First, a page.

Friday, 10 June 2011

Arrivederci Dummy!

A dummy
Photo credit: Carlos Porto
When we get back from Italy things are going to change.

The dummies are going!

Even before Mini Cheddar was born I vowed I would never give her a dummy.  I didn't like them.

However, it's strange how feelings change when your child is actually born and using you as a human dummy for comfort.  I breastfed Mini Cheddar from the word go and within 3 weeks I was exhausted.  I was feeding on demand but I soon came to realise that a lot of the time she just wanted me for comfort.

My health visitor came to visit around that time and found me in a bit of a state. She persuaded to me try Mini Cheddar with a dummy. My husband got one and we tried her with it, she was happy.

I, however, sobbed my heart out.

Some children just need comforting more than others so I was told there was no shame in using a dummy and when I realised that it was the best for both of us, I soon came to love that rubbery little thing!

We have kept her dummy just for bedtime and naps and the only other time she may ask for it is when she's really upset.  As someone who grew up sucking her thumb until a late age and spending countless hours at the orthodontist (having my cemented braces tightened) as a result (probably) I'm actually glad now that Mini Cheddar ended up with a dummy.

However, I want to try and phase it out now she's turned 2 years old (in March).  Is it best to phase it out? Or does the elusive 'Dummy Fairy' work best?  Or should I leave her a little bit longer as it's only at sleep time?

I'm after your tips... thank you.


mummyontheedge1 said...

Good luck with that ! I tried dummy fairy when my little boy was 3 - I lasted 2 nights then couldn't cope with screaming so gave in. Then tried again when he was 4 - he understood more then and was happy(ish) to give it up! Each child is different - fingers crossed for you xx


Giving up comforters with my three was easier once they were toilet trained for some reason. Maybe something to do with communication/self control. I'd advise a short sharp shock over gradual removal. A few tears will be inevitable, but life is easier once the dependency on 'props' has passed.
I know exactly how it feels to be a human dummy, my younest son spent a year with my boob in his gob, as much as I loved nursing him, the sense of personal freedom when I stopped was overwhelming!

Anonymous said...

you know, i'm big on taking the pediatrician's advice when it comes to stuff like this. so i'd see what they recommend.
My guy was a thumb sucker. When he turned 4 and it was becoming a problem - not just doign it at bedtime- we got this stuff called Malvala stop and put it on his thumb. He literally stopped sucking his thumb in a day. We couldn't believe it.
good luck to you and mini cheddar on this one.

Kelly Simmonds said...

My little girl was 2 and a half when the dummy fairy came. Like Mini Cheddar, she just had them at nap and bedtime. I explained to her that she was a big girl now and that the dummy fairies were going to come and collect her dummies to take them to the new little babies who needed them. I told her if she was brave maybe the dummy fairies might leave her a little present. So we collected them up in a sparkly bag, opened the window (so the fairies could fly in of course!) and put the bag in her cot. When we went up later, the dummy fairies had left her a cuddly toy and a CD player with a Charlie and Lola CD. We had no tears and these 'aids' replaced the dummy brilliantly and have become part of her bedtime routine. Unfortunately they take up a bit more room than a dummy when we travel! Best of luck! x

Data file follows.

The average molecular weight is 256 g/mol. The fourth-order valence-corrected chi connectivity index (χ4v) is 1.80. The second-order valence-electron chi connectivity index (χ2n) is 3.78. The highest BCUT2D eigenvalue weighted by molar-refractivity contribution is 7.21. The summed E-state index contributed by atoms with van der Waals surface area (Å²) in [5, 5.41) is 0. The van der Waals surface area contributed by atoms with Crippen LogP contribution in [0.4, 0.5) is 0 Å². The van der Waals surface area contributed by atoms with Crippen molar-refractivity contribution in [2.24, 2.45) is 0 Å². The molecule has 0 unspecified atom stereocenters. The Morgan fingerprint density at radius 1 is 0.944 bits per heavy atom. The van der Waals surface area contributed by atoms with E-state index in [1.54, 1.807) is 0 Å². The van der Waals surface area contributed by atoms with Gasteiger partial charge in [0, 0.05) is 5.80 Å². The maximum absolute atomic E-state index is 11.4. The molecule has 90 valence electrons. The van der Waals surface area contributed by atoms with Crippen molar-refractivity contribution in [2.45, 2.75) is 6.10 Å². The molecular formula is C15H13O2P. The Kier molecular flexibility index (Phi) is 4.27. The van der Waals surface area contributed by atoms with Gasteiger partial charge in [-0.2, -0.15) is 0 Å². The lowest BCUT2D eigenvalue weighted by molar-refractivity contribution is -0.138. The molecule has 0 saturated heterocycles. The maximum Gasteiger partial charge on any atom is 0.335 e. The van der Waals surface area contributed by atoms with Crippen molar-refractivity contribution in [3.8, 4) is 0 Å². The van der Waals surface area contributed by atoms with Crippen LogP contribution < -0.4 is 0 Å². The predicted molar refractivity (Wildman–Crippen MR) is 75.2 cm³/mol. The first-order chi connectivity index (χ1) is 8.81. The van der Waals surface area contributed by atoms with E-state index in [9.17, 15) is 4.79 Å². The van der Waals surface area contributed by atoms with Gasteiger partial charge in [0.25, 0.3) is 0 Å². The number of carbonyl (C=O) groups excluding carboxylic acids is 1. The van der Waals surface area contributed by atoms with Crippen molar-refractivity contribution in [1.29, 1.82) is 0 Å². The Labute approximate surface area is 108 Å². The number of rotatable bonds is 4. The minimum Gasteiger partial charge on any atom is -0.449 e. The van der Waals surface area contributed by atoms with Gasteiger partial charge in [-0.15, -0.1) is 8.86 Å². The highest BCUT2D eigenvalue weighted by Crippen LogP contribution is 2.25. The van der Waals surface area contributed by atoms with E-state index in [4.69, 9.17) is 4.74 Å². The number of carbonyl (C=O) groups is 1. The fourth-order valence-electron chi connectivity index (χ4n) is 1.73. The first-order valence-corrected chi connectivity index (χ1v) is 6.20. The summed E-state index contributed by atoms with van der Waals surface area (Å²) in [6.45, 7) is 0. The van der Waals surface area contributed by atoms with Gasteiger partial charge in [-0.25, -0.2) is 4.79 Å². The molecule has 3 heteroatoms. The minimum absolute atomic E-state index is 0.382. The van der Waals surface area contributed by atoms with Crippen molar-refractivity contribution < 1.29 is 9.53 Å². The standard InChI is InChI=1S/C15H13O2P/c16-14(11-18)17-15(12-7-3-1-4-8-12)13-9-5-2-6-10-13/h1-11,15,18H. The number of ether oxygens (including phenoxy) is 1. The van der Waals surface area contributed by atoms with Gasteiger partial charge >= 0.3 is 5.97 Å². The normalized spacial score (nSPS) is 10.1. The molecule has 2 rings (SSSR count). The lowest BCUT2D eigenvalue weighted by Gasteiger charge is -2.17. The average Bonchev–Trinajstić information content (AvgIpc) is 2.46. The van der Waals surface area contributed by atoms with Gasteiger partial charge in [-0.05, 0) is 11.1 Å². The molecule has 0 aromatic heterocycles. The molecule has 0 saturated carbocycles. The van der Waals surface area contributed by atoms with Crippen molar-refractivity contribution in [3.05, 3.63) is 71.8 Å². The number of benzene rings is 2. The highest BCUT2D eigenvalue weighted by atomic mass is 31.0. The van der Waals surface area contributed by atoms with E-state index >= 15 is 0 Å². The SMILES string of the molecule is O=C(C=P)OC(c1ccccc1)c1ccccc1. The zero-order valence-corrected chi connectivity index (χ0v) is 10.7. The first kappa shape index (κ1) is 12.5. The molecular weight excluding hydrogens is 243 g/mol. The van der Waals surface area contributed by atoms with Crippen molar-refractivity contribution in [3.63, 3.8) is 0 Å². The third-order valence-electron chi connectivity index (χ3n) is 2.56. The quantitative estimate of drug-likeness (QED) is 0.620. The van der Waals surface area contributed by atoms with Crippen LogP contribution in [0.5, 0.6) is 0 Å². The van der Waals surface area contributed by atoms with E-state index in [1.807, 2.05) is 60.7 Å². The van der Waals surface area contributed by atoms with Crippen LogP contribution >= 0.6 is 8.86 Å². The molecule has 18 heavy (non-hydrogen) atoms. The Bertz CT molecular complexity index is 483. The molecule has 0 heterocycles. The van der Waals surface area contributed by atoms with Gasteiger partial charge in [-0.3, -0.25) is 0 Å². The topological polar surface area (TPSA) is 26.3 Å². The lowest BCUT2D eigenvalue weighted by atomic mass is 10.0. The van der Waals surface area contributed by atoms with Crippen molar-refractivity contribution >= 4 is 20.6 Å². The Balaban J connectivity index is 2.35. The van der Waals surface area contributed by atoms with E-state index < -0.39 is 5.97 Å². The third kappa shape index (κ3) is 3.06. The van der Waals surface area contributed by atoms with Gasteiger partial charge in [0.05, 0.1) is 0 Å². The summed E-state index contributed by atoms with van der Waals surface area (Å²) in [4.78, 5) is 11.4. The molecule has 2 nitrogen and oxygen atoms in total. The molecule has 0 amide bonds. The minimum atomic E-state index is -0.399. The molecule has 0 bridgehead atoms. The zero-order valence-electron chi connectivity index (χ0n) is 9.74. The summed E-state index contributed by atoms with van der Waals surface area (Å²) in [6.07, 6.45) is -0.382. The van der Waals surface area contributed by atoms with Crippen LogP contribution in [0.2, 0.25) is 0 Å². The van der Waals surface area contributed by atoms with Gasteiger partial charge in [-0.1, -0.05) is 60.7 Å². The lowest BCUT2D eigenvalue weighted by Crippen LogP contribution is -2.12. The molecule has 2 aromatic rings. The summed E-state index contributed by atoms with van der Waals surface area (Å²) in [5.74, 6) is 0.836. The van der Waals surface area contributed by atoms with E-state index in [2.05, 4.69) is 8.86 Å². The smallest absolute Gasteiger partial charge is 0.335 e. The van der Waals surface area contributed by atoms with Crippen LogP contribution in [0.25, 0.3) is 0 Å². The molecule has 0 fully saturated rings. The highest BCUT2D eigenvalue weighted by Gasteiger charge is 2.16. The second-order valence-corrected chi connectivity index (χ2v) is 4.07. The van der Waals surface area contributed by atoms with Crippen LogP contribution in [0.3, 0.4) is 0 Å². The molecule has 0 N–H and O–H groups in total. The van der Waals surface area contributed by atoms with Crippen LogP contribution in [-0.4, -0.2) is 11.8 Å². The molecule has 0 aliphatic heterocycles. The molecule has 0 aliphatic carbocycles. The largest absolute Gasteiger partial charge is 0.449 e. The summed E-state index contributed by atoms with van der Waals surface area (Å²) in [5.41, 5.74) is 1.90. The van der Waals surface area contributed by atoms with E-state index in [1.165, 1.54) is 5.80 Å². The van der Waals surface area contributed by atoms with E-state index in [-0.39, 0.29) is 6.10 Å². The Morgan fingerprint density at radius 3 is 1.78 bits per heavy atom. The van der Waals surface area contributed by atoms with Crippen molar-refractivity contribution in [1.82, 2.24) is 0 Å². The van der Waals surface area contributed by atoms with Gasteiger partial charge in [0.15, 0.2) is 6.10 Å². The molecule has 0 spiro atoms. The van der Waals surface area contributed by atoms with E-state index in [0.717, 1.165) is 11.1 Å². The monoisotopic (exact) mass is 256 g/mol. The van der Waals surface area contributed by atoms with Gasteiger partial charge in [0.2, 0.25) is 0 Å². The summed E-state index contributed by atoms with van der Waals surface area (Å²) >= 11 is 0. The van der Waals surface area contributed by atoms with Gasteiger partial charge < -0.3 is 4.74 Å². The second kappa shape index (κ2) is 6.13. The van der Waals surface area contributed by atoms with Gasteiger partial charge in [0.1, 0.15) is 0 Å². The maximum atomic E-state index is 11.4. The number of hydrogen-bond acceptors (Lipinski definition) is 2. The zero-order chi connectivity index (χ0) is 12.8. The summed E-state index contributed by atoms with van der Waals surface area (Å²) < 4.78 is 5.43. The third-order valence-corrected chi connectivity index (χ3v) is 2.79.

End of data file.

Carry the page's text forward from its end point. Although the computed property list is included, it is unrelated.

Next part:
Tania @ Larger Family Life said...

She is still very young and as it's only at sleep times I would say it wouldn't matter to carry on for a while longer. However, if you do want to give it a go, we found getting them to make their own decisions to give it up rather than be taking it away is easier. How?

If your daughter is used to a particular shaped dummy, for example a cherry teat, switch it for a dummy with a different style of teat. We found this trick worked with most of our children as they are used to a particular shape of teat, you aren't taking away their dummy but the dummy they have isn't what they're used to, so they end up saying "Thanks, but no thanks".

HELEN said...

Jack has one only at nap time & bed time and I'm happy with that for now, I think he's too young to understand the dummy fairy thing at the moment so if he hasn't given it up himself by the time he's 3 that may be the time. With my daughter it was quite easy as she was going to stay at nanny's and we couldn't find one so she couldn't have was as easy as that. Good luck whatever you know mini cheddar best

Anonymous said...

My little girls a thumb sucker, as I was. It's going to be tough getting her to stop as the thumb fairy's a bit too mafia! However, I have a friend who swears by leaving the dummy out for santa so he can take it to a younger boy or girl. The presents that year are a kind of swap. Good luck! x

minty said...

That last comment was me by the way! Forot to put my name . . . duh!

Alysonsblog said...

my mum always had a saying that has ALWAYS worked for me - that when you decide to do it - and decide with all your heart then it will happen - I know that sounds vague but what she means is dont go back - make your mind up - tell MC whats happening and why and have a final ceremonial dumping - or giving to another baby (to obviously dump) and then push it forward - dont go back - I swear its true - set your mind to the task and just go forward - dont look back


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